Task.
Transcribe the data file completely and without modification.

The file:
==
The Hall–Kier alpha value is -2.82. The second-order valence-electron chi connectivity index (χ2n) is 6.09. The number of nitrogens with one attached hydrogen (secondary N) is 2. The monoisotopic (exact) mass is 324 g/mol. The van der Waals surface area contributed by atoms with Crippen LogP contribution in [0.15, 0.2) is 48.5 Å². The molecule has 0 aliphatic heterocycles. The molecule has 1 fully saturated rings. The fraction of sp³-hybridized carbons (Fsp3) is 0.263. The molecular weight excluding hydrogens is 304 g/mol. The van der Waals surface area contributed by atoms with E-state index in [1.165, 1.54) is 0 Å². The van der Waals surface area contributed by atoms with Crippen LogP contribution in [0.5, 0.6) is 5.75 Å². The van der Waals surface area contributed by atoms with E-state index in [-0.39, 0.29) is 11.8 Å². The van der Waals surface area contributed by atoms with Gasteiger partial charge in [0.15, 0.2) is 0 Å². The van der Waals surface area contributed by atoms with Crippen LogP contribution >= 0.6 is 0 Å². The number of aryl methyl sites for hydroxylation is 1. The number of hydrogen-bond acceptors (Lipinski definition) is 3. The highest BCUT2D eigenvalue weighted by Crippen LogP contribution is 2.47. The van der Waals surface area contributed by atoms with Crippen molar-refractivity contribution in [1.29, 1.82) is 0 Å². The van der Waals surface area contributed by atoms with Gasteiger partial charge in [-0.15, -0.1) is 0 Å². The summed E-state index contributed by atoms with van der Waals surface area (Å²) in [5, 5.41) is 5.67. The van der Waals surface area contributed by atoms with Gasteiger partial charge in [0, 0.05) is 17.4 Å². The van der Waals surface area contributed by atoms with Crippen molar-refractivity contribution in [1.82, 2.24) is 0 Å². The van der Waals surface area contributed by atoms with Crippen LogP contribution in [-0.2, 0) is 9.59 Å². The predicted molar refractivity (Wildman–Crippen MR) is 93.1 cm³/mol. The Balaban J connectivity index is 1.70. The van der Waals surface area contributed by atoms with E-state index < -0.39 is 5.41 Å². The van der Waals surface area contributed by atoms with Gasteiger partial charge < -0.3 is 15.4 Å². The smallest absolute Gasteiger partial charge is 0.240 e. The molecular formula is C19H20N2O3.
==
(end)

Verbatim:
The Hall–Kier alpha value is -2.82. The second-order valence-electron chi connectivity index (χ2n) is 6.09. The number of nitrogens with one attached hydrogen (secondary N) is 2. The monoisotopic (exact) mass is 324 g/mol. The van der Waals surface area contributed by atoms with Crippen LogP contribution in [0.15, 0.2) is 48.5 Å². The molecule has 0 aliphatic heterocycles. The molecule has 1 fully saturated rings. The fraction of sp³-hybridized carbons (Fsp3) is 0.263. The molecular weight excluding hydrogens is 304 g/mol. The van der Waals surface area contributed by atoms with E-state index in [1.165, 1.54) is 0 Å². The van der Waals surface area contributed by atoms with Crippen LogP contribution in [0.5, 0.6) is 5.75 Å². The van der Waals surface area contributed by atoms with E-state index in [-0.39, 0.29) is 11.8 Å². The van der Waals surface area contributed by atoms with Gasteiger partial charge in [0.15, 0.2) is 0 Å². The van der Waals surface area contributed by atoms with Crippen LogP contribution >= 0.6 is 0 Å². The number of aryl methyl sites for hydroxylation is 1. The number of hydrogen-bond acceptors (Lipinski definition) is 3. The highest BCUT2D eigenvalue weighted by Crippen LogP contribution is 2.47. The van der Waals surface area contributed by atoms with Crippen molar-refractivity contribution in [1.29, 1.82) is 0 Å². The van der Waals surface area contributed by atoms with Gasteiger partial charge in [-0.15, -0.1) is 0 Å². The summed E-state index contributed by atoms with van der Waals surface area (Å²) in [5, 5.41) is 5.67. The van der Waals surface area contributed by atoms with Gasteiger partial charge in [0, 0.05) is 17.4 Å². The van der Waals surface area contributed by atoms with Crippen molar-refractivity contribution in [1.82, 2.24) is 0 Å². The van der Waals surface area contributed by atoms with Crippen LogP contribution in [-0.2, 0) is 9.59 Å². The predicted molar refractivity (Wildman–Crippen MR) is 93.1 cm³/mol. The Balaban J connectivity index is 1.70. The van der Waals surface area contributed by atoms with E-state index < -0.39 is 5.41 Å². The van der Waals surface area contributed by atoms with Gasteiger partial charge < -0.3 is 15.4 Å². The smallest absolute Gasteiger partial charge is 0.240 e. The molecular formula is C19H20N2O3.